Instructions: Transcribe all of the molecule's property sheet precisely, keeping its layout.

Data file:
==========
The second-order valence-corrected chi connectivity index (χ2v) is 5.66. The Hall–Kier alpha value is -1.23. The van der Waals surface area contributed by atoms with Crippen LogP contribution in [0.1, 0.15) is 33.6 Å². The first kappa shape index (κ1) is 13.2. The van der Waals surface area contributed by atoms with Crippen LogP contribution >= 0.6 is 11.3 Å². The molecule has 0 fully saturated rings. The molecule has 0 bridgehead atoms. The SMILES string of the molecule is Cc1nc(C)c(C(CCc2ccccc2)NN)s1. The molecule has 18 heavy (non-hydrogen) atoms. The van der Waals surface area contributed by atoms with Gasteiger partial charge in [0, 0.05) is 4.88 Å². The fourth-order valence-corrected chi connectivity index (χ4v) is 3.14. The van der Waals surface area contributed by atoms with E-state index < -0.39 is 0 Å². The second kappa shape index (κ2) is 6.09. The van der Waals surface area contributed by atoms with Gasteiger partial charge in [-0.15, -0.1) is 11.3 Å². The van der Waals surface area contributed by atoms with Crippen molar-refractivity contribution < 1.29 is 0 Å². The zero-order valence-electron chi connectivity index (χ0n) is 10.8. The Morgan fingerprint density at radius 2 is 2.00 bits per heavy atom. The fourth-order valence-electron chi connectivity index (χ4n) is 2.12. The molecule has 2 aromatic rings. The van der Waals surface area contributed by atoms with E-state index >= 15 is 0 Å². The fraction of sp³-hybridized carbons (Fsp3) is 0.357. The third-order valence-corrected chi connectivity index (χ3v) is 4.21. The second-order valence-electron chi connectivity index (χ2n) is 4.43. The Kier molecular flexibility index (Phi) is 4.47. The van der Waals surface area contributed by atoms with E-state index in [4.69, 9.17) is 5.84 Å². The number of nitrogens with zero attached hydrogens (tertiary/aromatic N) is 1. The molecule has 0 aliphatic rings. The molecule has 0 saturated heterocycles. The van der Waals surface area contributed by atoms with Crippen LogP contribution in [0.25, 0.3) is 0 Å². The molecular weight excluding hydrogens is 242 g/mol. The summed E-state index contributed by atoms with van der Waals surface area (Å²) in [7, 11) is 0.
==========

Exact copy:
The second-order valence-corrected chi connectivity index (χ2v) is 5.66. The Hall–Kier alpha value is -1.23. The van der Waals surface area contributed by atoms with Crippen LogP contribution in [0.1, 0.15) is 33.6 Å². The first kappa shape index (κ1) is 13.2. The van der Waals surface area contributed by atoms with Crippen LogP contribution >= 0.6 is 11.3 Å². The molecule has 0 fully saturated rings. The molecule has 0 bridgehead atoms. The SMILES string of the molecule is Cc1nc(C)c(C(CCc2ccccc2)NN)s1. The molecule has 18 heavy (non-hydrogen) atoms. The van der Waals surface area contributed by atoms with Gasteiger partial charge in [0, 0.05) is 4.88 Å². The fourth-order valence-corrected chi connectivity index (χ4v) is 3.14. The van der Waals surface area contributed by atoms with E-state index < -0.39 is 0 Å². The second kappa shape index (κ2) is 6.09. The van der Waals surface area contributed by atoms with Gasteiger partial charge in [-0.15, -0.1) is 11.3 Å². The van der Waals surface area contributed by atoms with Crippen molar-refractivity contribution < 1.29 is 0 Å². The zero-order valence-electron chi connectivity index (χ0n) is 10.8. The Morgan fingerprint density at radius 2 is 2.00 bits per heavy atom. The fourth-order valence-electron chi connectivity index (χ4n) is 2.12. The molecule has 2 aromatic rings. The van der Waals surface area contributed by atoms with E-state index >= 15 is 0 Å². The fraction of sp³-hybridized carbons (Fsp3) is 0.357. The third-order valence-corrected chi connectivity index (χ3v) is 4.21. The second-order valence-electron chi connectivity index (χ2n) is 4.43. The Kier molecular flexibility index (Phi) is 4.47. The van der Waals surface area contributed by atoms with E-state index in [4.69, 9.17) is 5.84 Å². The number of nitrogens with zero attached hydrogens (tertiary/aromatic N) is 1. The molecule has 0 aliphatic rings. The molecule has 0 saturated heterocycles. The van der Waals surface area contributed by atoms with Crippen LogP contribution in [0.25, 0.3) is 0 Å². The molecular weight excluding hydrogens is 242 g/mol. The summed E-state index contributed by atoms with van der Waals surface area (Å²) in [7, 11) is 0.